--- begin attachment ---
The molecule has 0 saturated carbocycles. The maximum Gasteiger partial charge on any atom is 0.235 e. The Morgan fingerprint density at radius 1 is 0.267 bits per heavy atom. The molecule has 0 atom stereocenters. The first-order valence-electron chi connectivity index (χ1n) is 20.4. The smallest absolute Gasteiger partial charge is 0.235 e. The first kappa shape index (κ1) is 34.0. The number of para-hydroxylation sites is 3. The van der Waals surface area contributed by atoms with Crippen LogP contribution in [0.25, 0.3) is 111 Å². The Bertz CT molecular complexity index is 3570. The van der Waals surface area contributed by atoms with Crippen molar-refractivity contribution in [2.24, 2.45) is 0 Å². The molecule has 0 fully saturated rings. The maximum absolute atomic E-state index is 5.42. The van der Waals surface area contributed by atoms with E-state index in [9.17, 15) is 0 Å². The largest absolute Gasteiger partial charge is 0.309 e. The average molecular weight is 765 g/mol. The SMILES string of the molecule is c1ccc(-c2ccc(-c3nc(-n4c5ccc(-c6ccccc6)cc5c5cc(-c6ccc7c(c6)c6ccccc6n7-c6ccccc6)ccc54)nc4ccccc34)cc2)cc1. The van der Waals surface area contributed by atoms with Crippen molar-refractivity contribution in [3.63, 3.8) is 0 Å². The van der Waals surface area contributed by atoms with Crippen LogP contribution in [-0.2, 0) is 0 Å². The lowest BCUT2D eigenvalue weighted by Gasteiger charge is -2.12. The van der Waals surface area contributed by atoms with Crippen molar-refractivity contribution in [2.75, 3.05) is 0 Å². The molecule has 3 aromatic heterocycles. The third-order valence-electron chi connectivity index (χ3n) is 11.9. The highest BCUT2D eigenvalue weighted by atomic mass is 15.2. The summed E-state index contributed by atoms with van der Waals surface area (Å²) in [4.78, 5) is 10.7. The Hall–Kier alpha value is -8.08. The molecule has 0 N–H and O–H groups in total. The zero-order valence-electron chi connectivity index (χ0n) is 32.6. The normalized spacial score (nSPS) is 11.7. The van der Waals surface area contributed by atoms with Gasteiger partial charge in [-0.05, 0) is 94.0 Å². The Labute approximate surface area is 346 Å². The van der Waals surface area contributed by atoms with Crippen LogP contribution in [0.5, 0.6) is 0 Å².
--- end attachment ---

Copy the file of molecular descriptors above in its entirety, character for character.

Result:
The molecule has 0 saturated carbocycles. The maximum Gasteiger partial charge on any atom is 0.235 e. The Morgan fingerprint density at radius 1 is 0.267 bits per heavy atom. The molecule has 0 atom stereocenters. The first-order valence-electron chi connectivity index (χ1n) is 20.4. The smallest absolute Gasteiger partial charge is 0.235 e. The first kappa shape index (κ1) is 34.0. The number of para-hydroxylation sites is 3. The van der Waals surface area contributed by atoms with Crippen LogP contribution in [0.25, 0.3) is 111 Å². The Bertz CT molecular complexity index is 3570. The van der Waals surface area contributed by atoms with Crippen molar-refractivity contribution in [2.24, 2.45) is 0 Å². The molecule has 0 fully saturated rings. The maximum absolute atomic E-state index is 5.42. The van der Waals surface area contributed by atoms with E-state index in [9.17, 15) is 0 Å². The largest absolute Gasteiger partial charge is 0.309 e. The average molecular weight is 765 g/mol. The SMILES string of the molecule is c1ccc(-c2ccc(-c3nc(-n4c5ccc(-c6ccccc6)cc5c5cc(-c6ccc7c(c6)c6ccccc6n7-c6ccccc6)ccc54)nc4ccccc34)cc2)cc1. The van der Waals surface area contributed by atoms with Crippen molar-refractivity contribution in [3.63, 3.8) is 0 Å². The van der Waals surface area contributed by atoms with Crippen LogP contribution in [-0.2, 0) is 0 Å². The lowest BCUT2D eigenvalue weighted by Gasteiger charge is -2.12. The van der Waals surface area contributed by atoms with Crippen molar-refractivity contribution in [2.75, 3.05) is 0 Å². The molecule has 3 aromatic heterocycles. The third-order valence-electron chi connectivity index (χ3n) is 11.9. The highest BCUT2D eigenvalue weighted by atomic mass is 15.2. The summed E-state index contributed by atoms with van der Waals surface area (Å²) in [4.78, 5) is 10.7. The Hall–Kier alpha value is -8.08. The molecule has 0 N–H and O–H groups in total. The zero-order valence-electron chi connectivity index (χ0n) is 32.6. The normalized spacial score (nSPS) is 11.7. The van der Waals surface area contributed by atoms with Gasteiger partial charge in [-0.05, 0) is 94.0 Å². The Labute approximate surface area is 346 Å². The van der Waals surface area contributed by atoms with Crippen LogP contribution in [0.5, 0.6) is 0 Å².